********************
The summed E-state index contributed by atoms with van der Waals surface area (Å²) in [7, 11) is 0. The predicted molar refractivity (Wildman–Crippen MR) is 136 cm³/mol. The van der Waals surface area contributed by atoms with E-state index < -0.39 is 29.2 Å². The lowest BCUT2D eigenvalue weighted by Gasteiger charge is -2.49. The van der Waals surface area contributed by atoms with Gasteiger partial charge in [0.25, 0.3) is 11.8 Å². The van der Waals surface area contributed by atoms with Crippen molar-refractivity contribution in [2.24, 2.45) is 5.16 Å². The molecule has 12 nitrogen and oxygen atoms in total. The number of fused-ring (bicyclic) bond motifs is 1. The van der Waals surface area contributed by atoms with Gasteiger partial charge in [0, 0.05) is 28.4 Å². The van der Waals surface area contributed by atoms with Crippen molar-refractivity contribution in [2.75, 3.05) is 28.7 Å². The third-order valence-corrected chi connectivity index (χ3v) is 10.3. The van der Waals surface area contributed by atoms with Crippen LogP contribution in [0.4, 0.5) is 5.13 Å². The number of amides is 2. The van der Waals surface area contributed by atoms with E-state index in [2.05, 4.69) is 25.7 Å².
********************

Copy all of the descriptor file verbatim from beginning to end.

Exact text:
The summed E-state index contributed by atoms with van der Waals surface area (Å²) in [7, 11) is 0. The predicted molar refractivity (Wildman–Crippen MR) is 136 cm³/mol. The van der Waals surface area contributed by atoms with E-state index < -0.39 is 29.2 Å². The lowest BCUT2D eigenvalue weighted by Gasteiger charge is -2.49. The van der Waals surface area contributed by atoms with Gasteiger partial charge in [0.25, 0.3) is 11.8 Å². The van der Waals surface area contributed by atoms with Crippen molar-refractivity contribution in [2.24, 2.45) is 5.16 Å². The molecule has 12 nitrogen and oxygen atoms in total. The number of fused-ring (bicyclic) bond motifs is 1. The van der Waals surface area contributed by atoms with Gasteiger partial charge in [0, 0.05) is 28.4 Å². The van der Waals surface area contributed by atoms with Crippen molar-refractivity contribution in [2.75, 3.05) is 28.7 Å². The third-order valence-corrected chi connectivity index (χ3v) is 10.3. The van der Waals surface area contributed by atoms with Crippen LogP contribution in [0.4, 0.5) is 5.13 Å². The number of amides is 2. The van der Waals surface area contributed by atoms with E-state index in [2.05, 4.69) is 25.7 Å².